Last year I drowned my Audiotechnica AT835b mic, ruined it. Then I upgraded to a Sennheiser ME67 long shotgun. The ME67 is a beast and required a better shock mount. Here is my new design. Now I can record low frequencies with my ME67 at maximum gain.
Diagnosing the problem
The Sennheiser ME67 is a very sensitive mic (50 mV/Pa). It is long and doesn’t balance well in a pistol grip. My old home-made shock mount was not good enough. I experienced extreme low frequency handling noise with the bass roll-off switch off and high to maximum gain (Sony PCM-M10 recorder).
At first, the source of the noise was not clear since my old shock mount had performed wonderfully with the AT835b. People on the naturerecordists group suggested wind noise, structural noise (thin mic chassis), loose components, cable noise, wrong cable or mounting problems. I suspended my mic with elastic bands to find out the truth. There was no noise in my mic or cable and I concluded that handling noise was the mic slipping in my home-made shock mount.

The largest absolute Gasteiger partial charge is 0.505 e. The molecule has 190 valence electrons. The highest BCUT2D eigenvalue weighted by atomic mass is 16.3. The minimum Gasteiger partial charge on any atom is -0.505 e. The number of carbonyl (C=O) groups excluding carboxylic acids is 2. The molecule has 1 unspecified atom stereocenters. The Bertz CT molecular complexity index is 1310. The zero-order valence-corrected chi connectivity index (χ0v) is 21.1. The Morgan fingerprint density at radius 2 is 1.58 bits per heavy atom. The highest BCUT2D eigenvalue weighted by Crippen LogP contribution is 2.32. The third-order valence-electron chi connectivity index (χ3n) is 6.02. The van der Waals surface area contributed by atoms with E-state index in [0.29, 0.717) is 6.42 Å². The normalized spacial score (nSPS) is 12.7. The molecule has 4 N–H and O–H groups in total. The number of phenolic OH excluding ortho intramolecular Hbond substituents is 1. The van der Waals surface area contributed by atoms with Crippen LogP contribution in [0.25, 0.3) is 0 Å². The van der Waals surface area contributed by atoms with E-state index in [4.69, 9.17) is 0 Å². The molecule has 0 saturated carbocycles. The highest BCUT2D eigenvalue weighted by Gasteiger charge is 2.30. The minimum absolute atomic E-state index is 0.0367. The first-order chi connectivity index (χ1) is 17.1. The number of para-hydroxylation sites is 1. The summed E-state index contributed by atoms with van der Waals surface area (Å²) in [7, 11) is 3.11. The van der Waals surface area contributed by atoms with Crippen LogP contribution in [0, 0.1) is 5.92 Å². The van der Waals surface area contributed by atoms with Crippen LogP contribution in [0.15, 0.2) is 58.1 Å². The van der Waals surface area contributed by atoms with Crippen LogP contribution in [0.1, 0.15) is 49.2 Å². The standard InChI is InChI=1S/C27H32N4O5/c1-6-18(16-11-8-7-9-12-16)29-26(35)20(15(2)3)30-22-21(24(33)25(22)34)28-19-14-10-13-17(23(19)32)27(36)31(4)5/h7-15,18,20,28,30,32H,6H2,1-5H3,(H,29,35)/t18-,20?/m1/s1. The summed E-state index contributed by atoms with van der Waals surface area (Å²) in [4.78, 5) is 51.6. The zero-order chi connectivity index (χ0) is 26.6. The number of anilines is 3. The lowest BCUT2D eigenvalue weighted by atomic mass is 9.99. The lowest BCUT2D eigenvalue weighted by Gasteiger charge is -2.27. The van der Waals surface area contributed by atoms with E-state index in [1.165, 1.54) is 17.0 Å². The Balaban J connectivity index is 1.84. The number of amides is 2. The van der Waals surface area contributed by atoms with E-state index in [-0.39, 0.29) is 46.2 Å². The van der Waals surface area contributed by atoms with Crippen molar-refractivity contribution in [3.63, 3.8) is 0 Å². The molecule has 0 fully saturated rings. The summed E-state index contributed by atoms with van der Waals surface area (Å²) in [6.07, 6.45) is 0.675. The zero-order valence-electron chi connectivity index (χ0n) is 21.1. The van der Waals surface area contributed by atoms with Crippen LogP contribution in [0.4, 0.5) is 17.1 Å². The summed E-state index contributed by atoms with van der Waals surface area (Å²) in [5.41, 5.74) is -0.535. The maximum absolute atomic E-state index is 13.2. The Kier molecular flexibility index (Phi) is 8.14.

Building a better shock mount
The ME67 needed a tighter grip to stop it slipping. I wrapped elastic bands firmly around the mic and used a larger diameter PVC pipe.
A large diameter pipe avoids the mic bottoming out (banging the pipe wall) and permits finger access to pull on the elastic bands and also to operate the on/off switch. Four thick elastic bands are required: two each at the front and rear. To secure elastic bands around the mic body repeatedly loop, twist 180 degrees, loop, twist 180 degrees, until there’s no slack. Then pull on opposite sides of each band, and secure the ends to the pipe (I’ve cut tabs in the pipe).